A Brief List of Things I Have Learned on My Trip Thus Far

With over two months passed and only about three weeks left, I was thinking about some of the lessons I’ve learned on this trip. I’m getting closer to returning to Helena, and it’s hard not to think about Eliot’s idea that travel will make home new once more. He wrote, “we shall not cease from exploration, and the end of all our exploring will be to arrive where we started and know the place for the first time.”

My observations are certainly less profound, but here are a few things that I’ve learned along the way:

  1. If an Airbnb or other host suggests that you eat at “a little family place,” even if it literally has no name, you almost certainly should try it.
  2. I can walk much father and for more days than I ever imagined.
  3. Walking may very well be the key to a longer, more independent life. While some of them move quite slowly, there’s a lesson to be taken from the experience of seeing so many elderly people taking care of their own needs, shopping and moving about their cities. They make a powerful case that more mobility outside of cars might just mean more independence later in life.
  4. Eat the special dish of the city or region you’re in, no matter what. Fine, be a vegetarian back home, but if the people of Porto have a special sandwich that has three kinds of meat served in a special sauce over a bed of French fries, you should eat the damn thing.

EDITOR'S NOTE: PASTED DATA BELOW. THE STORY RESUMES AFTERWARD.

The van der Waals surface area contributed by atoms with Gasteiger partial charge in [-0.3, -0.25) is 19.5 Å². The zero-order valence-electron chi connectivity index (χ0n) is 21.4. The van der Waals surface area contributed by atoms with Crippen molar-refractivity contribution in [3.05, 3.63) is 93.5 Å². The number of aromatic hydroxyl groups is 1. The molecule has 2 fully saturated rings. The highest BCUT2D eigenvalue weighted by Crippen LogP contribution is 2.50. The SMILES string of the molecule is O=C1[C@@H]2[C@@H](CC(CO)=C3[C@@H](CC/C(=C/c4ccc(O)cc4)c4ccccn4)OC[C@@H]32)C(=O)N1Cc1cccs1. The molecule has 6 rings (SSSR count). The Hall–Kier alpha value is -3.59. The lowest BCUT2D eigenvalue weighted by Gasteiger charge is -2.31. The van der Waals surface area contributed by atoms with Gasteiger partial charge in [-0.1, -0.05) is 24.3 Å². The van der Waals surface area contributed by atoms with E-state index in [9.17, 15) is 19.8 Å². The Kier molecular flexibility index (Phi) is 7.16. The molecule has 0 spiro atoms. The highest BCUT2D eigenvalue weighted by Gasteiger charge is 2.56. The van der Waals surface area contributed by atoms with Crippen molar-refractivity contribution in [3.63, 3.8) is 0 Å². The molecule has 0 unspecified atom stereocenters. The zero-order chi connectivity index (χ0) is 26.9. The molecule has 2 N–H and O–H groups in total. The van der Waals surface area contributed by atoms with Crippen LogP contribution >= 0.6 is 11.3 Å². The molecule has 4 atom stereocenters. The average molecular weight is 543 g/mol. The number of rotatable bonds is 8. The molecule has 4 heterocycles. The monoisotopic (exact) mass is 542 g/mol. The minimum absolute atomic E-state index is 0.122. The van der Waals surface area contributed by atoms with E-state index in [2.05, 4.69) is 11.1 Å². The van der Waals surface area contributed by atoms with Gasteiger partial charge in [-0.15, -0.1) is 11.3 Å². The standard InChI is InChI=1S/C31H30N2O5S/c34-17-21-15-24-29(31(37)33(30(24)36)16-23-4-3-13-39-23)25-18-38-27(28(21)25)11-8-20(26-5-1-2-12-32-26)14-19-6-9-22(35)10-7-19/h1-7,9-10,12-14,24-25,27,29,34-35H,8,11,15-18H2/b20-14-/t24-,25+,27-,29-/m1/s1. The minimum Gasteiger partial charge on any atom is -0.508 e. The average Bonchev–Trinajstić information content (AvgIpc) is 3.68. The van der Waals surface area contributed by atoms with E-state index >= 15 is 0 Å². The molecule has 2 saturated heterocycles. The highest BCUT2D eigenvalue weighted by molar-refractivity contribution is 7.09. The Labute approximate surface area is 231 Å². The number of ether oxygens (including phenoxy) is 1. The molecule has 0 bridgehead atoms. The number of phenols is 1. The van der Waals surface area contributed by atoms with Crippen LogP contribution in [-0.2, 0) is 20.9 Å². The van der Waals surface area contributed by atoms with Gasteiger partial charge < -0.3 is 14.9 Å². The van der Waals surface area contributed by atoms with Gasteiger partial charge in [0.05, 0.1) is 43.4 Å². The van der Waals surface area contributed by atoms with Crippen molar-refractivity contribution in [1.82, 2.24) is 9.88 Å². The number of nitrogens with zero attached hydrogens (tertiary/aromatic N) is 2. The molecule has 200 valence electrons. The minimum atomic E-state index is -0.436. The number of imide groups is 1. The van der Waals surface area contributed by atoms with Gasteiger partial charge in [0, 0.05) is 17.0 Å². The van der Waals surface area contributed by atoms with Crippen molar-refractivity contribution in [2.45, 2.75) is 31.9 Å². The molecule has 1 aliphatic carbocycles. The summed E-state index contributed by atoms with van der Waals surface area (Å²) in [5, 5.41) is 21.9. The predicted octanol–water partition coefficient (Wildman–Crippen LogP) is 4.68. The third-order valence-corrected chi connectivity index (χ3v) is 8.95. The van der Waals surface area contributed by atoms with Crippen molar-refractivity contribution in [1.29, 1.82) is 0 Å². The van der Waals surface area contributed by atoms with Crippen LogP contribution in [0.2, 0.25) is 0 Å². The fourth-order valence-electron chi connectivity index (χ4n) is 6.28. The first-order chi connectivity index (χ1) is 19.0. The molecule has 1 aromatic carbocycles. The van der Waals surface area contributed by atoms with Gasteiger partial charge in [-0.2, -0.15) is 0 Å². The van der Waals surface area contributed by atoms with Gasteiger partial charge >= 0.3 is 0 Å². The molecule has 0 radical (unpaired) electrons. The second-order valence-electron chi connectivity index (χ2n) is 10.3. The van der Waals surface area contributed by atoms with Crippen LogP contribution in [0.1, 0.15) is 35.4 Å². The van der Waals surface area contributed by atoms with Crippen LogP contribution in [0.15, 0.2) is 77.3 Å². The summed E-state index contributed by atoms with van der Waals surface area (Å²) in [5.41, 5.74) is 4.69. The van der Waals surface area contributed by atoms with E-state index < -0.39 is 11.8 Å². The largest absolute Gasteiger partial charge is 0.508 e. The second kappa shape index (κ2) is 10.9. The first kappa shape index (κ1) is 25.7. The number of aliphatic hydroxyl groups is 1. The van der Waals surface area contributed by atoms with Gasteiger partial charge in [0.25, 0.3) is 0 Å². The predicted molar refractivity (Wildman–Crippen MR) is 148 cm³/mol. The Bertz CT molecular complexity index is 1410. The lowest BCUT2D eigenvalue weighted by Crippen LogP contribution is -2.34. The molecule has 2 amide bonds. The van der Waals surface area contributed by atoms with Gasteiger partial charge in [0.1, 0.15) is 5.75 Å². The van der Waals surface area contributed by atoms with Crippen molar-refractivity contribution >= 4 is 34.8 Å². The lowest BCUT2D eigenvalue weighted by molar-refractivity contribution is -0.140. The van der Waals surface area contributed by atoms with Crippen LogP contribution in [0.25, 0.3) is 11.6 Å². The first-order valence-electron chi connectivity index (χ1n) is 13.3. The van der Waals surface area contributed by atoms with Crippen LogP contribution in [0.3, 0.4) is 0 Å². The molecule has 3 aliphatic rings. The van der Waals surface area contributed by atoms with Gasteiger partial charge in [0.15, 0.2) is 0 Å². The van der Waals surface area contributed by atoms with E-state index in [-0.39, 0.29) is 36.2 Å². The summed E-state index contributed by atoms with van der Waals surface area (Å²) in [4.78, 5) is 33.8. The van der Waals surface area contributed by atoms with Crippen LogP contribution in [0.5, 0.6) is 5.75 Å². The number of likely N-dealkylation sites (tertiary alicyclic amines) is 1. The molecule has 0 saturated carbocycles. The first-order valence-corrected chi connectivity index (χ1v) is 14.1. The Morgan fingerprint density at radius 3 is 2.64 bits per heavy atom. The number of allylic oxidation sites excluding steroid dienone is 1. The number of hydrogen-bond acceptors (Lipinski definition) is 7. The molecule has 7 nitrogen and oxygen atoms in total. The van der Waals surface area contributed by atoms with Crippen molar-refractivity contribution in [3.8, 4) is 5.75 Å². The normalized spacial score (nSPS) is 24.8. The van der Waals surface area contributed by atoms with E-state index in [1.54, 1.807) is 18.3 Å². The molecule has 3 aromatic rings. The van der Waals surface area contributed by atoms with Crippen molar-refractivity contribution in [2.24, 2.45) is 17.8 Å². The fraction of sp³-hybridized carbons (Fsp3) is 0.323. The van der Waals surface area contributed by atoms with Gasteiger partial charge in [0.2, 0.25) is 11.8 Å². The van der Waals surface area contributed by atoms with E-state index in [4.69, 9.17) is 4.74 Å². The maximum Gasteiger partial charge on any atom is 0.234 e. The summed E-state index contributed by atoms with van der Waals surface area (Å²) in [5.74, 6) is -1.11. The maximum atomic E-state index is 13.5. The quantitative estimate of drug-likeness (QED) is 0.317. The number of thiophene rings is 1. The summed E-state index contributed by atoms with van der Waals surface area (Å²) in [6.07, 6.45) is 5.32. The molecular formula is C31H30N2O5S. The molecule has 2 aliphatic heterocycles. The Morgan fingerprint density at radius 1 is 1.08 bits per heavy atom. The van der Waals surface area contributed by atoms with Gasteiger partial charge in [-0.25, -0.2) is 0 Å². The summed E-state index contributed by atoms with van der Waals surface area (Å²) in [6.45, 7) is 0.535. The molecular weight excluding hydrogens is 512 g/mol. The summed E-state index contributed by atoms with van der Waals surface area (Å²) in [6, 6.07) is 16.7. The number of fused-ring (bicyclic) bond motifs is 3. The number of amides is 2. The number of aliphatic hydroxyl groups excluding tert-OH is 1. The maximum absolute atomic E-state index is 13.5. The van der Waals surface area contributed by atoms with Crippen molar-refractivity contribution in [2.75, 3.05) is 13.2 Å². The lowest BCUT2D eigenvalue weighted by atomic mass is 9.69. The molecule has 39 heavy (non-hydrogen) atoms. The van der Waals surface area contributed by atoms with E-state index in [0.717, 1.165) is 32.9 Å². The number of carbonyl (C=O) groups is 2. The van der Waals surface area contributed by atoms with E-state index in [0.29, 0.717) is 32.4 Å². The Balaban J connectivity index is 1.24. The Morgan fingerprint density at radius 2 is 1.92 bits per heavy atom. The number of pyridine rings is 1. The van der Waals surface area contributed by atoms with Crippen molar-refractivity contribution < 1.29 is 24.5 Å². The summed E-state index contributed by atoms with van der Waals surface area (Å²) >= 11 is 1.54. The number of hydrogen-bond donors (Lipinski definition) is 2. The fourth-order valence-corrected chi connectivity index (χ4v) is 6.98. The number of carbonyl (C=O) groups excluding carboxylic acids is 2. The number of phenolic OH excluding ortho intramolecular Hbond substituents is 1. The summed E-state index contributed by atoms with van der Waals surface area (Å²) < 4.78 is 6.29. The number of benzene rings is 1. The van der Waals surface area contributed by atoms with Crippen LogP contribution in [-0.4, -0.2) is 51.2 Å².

5. About 97% of the illnesses and little aches I experience back home must be stress. That’s a valuable, but frustrating, bit of information.
  6. The people of Portugal are rightly sure that their food and coffee is better than what you’ll find in Spain—and make sure to tell you. I can hardly be critical of them for that, as I’ve told roughly 854 people that Montana is the most beautiful part of the United States thus far.
  7. I need to make sure that I can take longer trips in the future somehow. I will have been in Portugal for nine days when I leave, making it one of my longest trips, but I already feel like it’s just not enough time.
  8. That being said, a short and intense visit to a new place can be incredible.
  9. There are far worse ways to experience a new city on the first day than to drop off your bag, head for the city center and just wander the whole day. Travel guides are wonderful resources, but serendipitous discovery is even more rewarding.
  10. Drivers in Helena might be frustrating, but many drivers in Europe are terrifying. On a related note, pedestrians are in danger everywhere, all the time.
  11. The worst part of travel is the travel: getting to airports, finding train stations, making schedules work. That being said, people in transportation are often the best resources to learn about a new city, and European trains and buses are marvels.
  12. If you plan to navigate through a European city on foot using Google Maps, you might as well just blind yourself, Oedipus-style, and wander aimlessly through the streets. It might just be less frustrating.
  13. Rely on friends and pick up hitchhikers. Seriously.
  14. It’s not a great idea to get your first tattoo in a country where you don’t speak the language.

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